The narrators hover between voyeuristic and paranoid as they detail activities in various apartments around Montreal. (There’s a notable concentration of Plateau and Mile End addresses; one is headed simply “Somewhere in Hochelaga-Maisonneuve”). As one character says about contemplating one’s neighbours, “‘It should motivate you to dig deeper into the happenings around you. Imagine the things that go on when doors are closed.'”
Blomgren has both dug deeper and imagined those things, and his book invites us to create stories from sparse clues and to form a cohesive whole from seemingly disparate images. We can make our own links and discoveries.
One link told rather than shown is the relationship between building and body. Indeed, Blomgren is at his best when he discards telling and just shows us pure moments, such as the beautiful image of children attending sick and dying ants, from the hospital to the ant funeral home where “the musicians play the Funeral March on instruments too tiny to hear.”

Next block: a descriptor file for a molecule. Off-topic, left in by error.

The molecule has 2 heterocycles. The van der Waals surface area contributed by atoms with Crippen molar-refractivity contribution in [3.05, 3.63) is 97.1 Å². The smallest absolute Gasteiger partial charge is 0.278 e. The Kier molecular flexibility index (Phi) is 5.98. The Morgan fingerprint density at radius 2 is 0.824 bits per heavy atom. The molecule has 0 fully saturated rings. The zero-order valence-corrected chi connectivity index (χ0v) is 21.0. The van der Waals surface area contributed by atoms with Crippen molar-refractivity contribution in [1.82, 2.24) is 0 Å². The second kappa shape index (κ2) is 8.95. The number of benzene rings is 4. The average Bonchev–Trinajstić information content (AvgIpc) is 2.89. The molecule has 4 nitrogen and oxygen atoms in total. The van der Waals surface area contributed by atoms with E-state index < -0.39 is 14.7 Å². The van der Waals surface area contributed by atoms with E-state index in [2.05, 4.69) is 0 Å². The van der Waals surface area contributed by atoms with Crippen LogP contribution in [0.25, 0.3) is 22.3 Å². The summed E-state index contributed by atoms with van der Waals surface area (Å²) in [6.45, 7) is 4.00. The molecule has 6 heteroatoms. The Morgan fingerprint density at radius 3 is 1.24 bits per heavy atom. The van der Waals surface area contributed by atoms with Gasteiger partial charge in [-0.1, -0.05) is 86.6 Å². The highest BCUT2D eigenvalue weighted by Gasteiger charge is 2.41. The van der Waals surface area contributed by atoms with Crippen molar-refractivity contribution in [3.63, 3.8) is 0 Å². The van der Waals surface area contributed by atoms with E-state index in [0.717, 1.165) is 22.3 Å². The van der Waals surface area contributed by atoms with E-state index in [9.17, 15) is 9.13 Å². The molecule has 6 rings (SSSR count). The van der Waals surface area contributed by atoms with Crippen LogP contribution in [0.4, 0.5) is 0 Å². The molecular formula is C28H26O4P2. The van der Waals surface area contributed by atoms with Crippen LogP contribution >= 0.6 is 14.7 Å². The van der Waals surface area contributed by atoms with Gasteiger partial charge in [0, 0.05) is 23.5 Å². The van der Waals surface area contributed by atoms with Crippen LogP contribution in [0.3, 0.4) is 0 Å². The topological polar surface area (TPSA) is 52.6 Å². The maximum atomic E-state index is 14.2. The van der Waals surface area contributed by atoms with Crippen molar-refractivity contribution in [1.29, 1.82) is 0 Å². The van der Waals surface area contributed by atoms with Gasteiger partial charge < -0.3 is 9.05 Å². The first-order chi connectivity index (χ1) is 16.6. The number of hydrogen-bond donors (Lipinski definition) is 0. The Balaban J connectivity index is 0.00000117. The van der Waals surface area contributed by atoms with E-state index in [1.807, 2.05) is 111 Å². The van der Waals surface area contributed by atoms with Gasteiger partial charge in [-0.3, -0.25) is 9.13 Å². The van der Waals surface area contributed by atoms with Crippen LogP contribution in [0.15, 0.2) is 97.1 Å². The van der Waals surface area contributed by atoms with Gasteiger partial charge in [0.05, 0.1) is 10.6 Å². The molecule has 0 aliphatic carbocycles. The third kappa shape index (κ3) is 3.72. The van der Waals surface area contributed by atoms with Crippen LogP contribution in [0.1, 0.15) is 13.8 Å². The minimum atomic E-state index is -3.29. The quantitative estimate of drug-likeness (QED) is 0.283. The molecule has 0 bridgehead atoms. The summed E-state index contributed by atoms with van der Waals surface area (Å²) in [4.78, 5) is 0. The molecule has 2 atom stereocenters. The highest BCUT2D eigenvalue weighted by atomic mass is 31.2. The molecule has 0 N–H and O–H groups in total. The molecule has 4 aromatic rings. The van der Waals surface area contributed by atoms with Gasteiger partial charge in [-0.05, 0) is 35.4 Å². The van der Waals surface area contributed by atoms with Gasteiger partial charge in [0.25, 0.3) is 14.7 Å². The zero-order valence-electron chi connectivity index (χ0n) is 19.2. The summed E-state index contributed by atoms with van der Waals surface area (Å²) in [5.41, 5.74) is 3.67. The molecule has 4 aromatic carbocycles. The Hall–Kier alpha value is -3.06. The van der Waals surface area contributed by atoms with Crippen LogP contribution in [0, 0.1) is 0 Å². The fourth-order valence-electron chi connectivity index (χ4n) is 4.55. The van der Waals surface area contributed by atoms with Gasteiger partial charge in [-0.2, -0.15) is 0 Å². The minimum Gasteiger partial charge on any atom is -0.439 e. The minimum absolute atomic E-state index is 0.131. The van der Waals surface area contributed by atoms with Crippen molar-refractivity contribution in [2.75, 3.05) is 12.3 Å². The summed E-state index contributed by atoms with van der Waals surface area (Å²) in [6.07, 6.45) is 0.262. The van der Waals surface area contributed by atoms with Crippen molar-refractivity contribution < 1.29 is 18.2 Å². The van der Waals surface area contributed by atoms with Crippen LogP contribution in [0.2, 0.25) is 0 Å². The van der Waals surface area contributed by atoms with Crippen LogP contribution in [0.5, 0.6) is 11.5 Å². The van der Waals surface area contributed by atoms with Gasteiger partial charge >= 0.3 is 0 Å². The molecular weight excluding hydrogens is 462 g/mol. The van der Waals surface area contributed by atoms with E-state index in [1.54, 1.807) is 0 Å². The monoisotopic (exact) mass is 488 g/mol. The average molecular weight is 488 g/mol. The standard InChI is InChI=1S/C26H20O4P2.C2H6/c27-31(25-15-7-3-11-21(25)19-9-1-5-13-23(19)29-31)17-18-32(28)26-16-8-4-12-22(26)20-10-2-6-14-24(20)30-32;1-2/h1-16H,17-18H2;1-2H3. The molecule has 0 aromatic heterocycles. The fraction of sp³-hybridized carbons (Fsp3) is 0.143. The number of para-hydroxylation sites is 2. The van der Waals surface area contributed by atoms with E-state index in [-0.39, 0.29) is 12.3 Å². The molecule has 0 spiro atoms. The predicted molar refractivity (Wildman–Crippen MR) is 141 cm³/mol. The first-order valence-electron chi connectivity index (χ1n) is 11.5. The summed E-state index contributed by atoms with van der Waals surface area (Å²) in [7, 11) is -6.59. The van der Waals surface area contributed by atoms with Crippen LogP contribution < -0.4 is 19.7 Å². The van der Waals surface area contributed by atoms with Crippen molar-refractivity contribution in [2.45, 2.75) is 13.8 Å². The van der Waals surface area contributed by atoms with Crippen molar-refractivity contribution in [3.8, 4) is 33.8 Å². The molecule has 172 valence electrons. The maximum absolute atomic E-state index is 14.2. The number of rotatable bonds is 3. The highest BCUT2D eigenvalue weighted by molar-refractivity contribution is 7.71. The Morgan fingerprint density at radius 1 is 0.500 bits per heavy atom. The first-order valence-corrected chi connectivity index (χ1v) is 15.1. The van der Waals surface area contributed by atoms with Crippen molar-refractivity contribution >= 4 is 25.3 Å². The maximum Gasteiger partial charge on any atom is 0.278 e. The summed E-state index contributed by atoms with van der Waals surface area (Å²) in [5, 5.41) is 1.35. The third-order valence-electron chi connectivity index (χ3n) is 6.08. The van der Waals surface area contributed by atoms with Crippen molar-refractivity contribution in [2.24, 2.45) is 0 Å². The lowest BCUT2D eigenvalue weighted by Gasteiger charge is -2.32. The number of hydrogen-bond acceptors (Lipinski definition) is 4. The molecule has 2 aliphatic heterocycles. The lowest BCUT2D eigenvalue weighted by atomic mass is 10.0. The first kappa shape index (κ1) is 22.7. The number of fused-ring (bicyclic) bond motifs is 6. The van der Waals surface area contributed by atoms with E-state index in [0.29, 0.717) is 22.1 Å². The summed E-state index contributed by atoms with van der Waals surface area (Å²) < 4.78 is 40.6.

Elsewhere, Blomgren is sometimes self-consciously “poetic,” so the images do not ring true: “my heartheartheartheartheartheartheart heart-heart: hear the art, earth.” Too clever by half, and not honest. For all its self-consciousness, however, Walkups is a playfully engaging invitation into a maze of truth and lies. mRb